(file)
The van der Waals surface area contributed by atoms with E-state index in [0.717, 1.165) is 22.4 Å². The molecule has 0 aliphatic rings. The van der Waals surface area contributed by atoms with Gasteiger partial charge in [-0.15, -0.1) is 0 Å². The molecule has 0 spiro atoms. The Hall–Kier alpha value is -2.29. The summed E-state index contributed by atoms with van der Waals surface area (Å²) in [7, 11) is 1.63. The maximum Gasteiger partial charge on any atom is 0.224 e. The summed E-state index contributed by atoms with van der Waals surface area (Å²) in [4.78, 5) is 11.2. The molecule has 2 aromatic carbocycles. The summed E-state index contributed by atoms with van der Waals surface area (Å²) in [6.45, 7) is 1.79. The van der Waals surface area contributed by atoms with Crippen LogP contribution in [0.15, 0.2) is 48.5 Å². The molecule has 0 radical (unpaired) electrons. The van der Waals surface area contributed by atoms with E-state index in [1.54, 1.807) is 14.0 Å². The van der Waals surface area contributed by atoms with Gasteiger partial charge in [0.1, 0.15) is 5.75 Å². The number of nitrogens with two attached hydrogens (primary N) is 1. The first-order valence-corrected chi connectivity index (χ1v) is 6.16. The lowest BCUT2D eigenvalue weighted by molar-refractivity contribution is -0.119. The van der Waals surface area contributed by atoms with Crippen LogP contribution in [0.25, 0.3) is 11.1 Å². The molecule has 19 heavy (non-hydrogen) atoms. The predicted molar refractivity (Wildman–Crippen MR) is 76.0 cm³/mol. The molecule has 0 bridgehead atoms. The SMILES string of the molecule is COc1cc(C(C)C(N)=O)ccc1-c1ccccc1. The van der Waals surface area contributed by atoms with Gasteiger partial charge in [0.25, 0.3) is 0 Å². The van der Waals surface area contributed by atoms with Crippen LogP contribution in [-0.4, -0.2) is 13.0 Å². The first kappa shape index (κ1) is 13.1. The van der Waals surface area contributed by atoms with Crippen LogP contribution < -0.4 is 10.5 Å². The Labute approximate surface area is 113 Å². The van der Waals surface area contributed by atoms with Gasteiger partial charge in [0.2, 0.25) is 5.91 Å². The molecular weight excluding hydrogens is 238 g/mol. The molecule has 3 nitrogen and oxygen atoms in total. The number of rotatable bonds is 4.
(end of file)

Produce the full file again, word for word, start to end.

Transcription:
The van der Waals surface area contributed by atoms with E-state index in [0.717, 1.165) is 22.4 Å². The molecule has 0 aliphatic rings. The van der Waals surface area contributed by atoms with Gasteiger partial charge in [-0.15, -0.1) is 0 Å². The molecule has 0 spiro atoms. The Hall–Kier alpha value is -2.29. The summed E-state index contributed by atoms with van der Waals surface area (Å²) in [7, 11) is 1.63. The maximum Gasteiger partial charge on any atom is 0.224 e. The summed E-state index contributed by atoms with van der Waals surface area (Å²) in [4.78, 5) is 11.2. The molecule has 2 aromatic carbocycles. The summed E-state index contributed by atoms with van der Waals surface area (Å²) in [6.45, 7) is 1.79. The van der Waals surface area contributed by atoms with Crippen LogP contribution in [0.15, 0.2) is 48.5 Å². The molecule has 0 radical (unpaired) electrons. The van der Waals surface area contributed by atoms with E-state index in [1.54, 1.807) is 14.0 Å². The van der Waals surface area contributed by atoms with Gasteiger partial charge in [0.1, 0.15) is 5.75 Å². The number of nitrogens with two attached hydrogens (primary N) is 1. The first-order valence-corrected chi connectivity index (χ1v) is 6.16. The lowest BCUT2D eigenvalue weighted by molar-refractivity contribution is -0.119. The van der Waals surface area contributed by atoms with Crippen LogP contribution in [0.25, 0.3) is 11.1 Å². The molecule has 19 heavy (non-hydrogen) atoms. The predicted molar refractivity (Wildman–Crippen MR) is 76.0 cm³/mol. The molecule has 0 bridgehead atoms. The SMILES string of the molecule is COc1cc(C(C)C(N)=O)ccc1-c1ccccc1. The van der Waals surface area contributed by atoms with Gasteiger partial charge in [0.25, 0.3) is 0 Å². The van der Waals surface area contributed by atoms with Crippen LogP contribution in [-0.4, -0.2) is 13.0 Å². The first kappa shape index (κ1) is 13.1. The van der Waals surface area contributed by atoms with Crippen LogP contribution < -0.4 is 10.5 Å². The Labute approximate surface area is 113 Å². The van der Waals surface area contributed by atoms with Gasteiger partial charge in [0.2, 0.25) is 5.91 Å². The molecular weight excluding hydrogens is 238 g/mol. The molecule has 3 nitrogen and oxygen atoms in total. The number of rotatable bonds is 4.